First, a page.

After winning fight with NASA, Inverness woman ponders what to do with a bag of moon dust

Nancy Lee Carlson has been getting 400 to 500 emails a day, she says, from people who want to see or buy her rare bag of moon dust.

Awarded the bag from NASA after a yearlong court fight, Carlson, from northwest suburban Inverness, says strangers have even come knocking at her door to see the bag, which was used to store moon rocks collected by Apollo 11 astronauts.

She hasn't decided what she's going to do with it, she said, but she certainly doesn't have it at home. The bag is now kept by a security firm in a remote location she says is unknown even to her.

She had previously kept the bag in her bedroom closet and said she intended to show it at schools and bequeath it to her grandchildren, but she says with the publicity over the case that's not practical now.

"I'm thrilled we won," she said. "This is like the Holy Grail." But, she added, "I'm trying to be as anonymous as possible."

The bag in question is the size of a dinner plate, made of cloth similar to that used in astronaut suits, has a zipper and a rip in the fabric, and contains dark dust that NASA verified is from the moon.

Carlson, a corporate and real estate attorney and a former board member at Community Consolidated School District 15 in Palatine, bought the bag for $995 in 2015 on a government website, www.forfeiture.gov. She sent it to NASA to verify its authenticity, and when tests showed it was legitimate, officials refused to return it, saying it was rightfully the space agency's property, since they had originally obtained it and weren't aware of its sale.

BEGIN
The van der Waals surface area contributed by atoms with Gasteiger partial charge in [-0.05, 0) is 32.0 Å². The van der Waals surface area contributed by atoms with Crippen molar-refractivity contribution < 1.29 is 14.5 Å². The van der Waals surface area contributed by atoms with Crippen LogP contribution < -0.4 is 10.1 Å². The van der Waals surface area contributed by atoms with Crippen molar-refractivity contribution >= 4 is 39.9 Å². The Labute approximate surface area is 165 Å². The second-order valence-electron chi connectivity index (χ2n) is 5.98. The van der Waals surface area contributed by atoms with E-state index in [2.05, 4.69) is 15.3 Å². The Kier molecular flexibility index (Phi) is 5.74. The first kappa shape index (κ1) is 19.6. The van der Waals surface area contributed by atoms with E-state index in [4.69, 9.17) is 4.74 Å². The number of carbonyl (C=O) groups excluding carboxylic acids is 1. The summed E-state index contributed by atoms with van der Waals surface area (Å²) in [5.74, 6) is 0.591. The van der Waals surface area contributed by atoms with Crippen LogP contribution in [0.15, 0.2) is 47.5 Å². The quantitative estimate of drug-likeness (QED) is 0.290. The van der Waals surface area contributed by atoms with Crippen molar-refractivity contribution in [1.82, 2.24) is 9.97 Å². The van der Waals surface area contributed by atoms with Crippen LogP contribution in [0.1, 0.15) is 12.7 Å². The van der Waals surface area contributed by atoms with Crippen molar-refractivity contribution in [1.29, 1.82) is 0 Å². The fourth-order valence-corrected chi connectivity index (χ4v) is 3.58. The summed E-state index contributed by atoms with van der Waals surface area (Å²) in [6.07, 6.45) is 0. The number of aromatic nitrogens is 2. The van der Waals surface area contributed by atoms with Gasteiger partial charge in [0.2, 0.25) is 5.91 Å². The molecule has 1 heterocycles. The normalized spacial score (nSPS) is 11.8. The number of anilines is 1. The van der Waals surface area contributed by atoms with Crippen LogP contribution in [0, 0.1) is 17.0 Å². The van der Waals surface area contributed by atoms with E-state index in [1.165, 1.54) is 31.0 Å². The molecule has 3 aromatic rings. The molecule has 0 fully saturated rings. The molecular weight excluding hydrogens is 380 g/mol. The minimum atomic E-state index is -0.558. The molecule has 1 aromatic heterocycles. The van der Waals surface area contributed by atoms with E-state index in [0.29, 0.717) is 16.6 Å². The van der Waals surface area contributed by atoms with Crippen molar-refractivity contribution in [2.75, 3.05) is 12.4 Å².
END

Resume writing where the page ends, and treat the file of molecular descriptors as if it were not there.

Previously, the bag had been in the possession of Max Ary, who ran the Kansas Cosmosphere and Space Center in Hutchison, Kan., and was convicted of theft in 2006 for taking and selling items from the museum, some of which were on loan from NASA.

Federal government attorneys obtained a court order to sell some of the items recovered from Ary to pay restitution. The bag was confused with another bag that had been flown to the moon on Apollo 17 and was mistakenly sold to Carlson by auction, government attorneys said.

Carlson said she has gotten complaints that she shouldn't keep to herself a national treasure for which astronauts risked their lives. She believes she obtained the bag fairly and legally, but she was open to the idea of sharing it publicly.

"Like all children born in the '50s and '60s or '70s, I've always been interested in space, since I was a kid," she said. "This (moon landing) is what we watched on TV. I thought it was the greatest thing in the world — when man finally left Earth."

She said it will take a couple of weeks for her to decide what to do with the bag.

"Hopefully it will be for the greater good of everyone," she said.

Officials at the Adler Planetarium and Museum of Science and Industry in Chicago said they would be open to taking the bag, but they would have to consider how it would fit into their collections. The planetarium already has a moon rock on display, and lunar meteorites, from chunks of the moon that fell to Earth, as well as meteorite dust.

The museum's Henry Crown Space Center displays the Apollo 8 module and the Aurora 7 capsule, among many other exhibits.

Michelle Nichols, the master educator at Adler, said she wasn't sure how unique the bag was, since bags were commonly used for storing samples, but said, "I find it pretty fascinating, because it gives you a sense of the scientific process. By itself it doesn't tell the whole story, but with other things, it becomes part of a science and engineering story."

rmccoppin@chicagotribune.com

Twitter @RobertMcCoppin

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